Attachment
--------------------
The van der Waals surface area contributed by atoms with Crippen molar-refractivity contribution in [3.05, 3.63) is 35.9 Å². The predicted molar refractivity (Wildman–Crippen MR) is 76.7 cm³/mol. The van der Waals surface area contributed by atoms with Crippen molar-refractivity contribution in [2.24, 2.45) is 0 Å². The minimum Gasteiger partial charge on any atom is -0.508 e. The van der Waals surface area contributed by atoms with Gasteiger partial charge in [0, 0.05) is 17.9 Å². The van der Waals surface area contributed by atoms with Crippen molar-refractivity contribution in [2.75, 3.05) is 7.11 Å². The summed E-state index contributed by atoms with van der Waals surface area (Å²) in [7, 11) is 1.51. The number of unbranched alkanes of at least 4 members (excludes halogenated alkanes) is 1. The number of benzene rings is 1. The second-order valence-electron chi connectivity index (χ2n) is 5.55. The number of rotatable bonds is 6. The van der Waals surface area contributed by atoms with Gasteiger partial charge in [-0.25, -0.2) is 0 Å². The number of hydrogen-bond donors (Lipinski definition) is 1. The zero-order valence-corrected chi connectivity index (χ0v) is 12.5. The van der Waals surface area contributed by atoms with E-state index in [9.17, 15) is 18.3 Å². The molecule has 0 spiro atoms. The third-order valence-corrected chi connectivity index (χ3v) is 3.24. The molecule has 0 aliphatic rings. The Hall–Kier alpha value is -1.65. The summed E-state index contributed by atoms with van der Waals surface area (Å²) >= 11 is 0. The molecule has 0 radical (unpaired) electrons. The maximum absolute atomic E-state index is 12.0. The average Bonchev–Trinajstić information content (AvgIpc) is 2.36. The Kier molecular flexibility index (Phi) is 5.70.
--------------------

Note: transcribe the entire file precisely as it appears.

The van der Waals surface area contributed by atoms with Crippen molar-refractivity contribution in [3.05, 3.63) is 35.9 Å². The predicted molar refractivity (Wildman–Crippen MR) is 76.7 cm³/mol. The van der Waals surface area contributed by atoms with Crippen molar-refractivity contribution in [2.24, 2.45) is 0 Å². The minimum Gasteiger partial charge on any atom is -0.508 e. The van der Waals surface area contributed by atoms with Gasteiger partial charge in [0, 0.05) is 17.9 Å². The van der Waals surface area contributed by atoms with Crippen molar-refractivity contribution in [2.75, 3.05) is 7.11 Å². The summed E-state index contributed by atoms with van der Waals surface area (Å²) in [7, 11) is 1.51. The number of unbranched alkanes of at least 4 members (excludes halogenated alkanes) is 1. The number of benzene rings is 1. The second-order valence-electron chi connectivity index (χ2n) is 5.55. The number of rotatable bonds is 6. The van der Waals surface area contributed by atoms with Gasteiger partial charge in [-0.25, -0.2) is 0 Å². The number of hydrogen-bond donors (Lipinski definition) is 1. The zero-order valence-corrected chi connectivity index (χ0v) is 12.5. The van der Waals surface area contributed by atoms with E-state index in [9.17, 15) is 18.3 Å². The molecule has 0 spiro atoms. The third-order valence-corrected chi connectivity index (χ3v) is 3.24. The molecule has 0 aliphatic rings. The Hall–Kier alpha value is -1.65. The summed E-state index contributed by atoms with van der Waals surface area (Å²) >= 11 is 0. The molecule has 0 radical (unpaired) electrons. The maximum absolute atomic E-state index is 12.0. The average Bonchev–Trinajstić information content (AvgIpc) is 2.36. The Kier molecular flexibility index (Phi) is 5.70.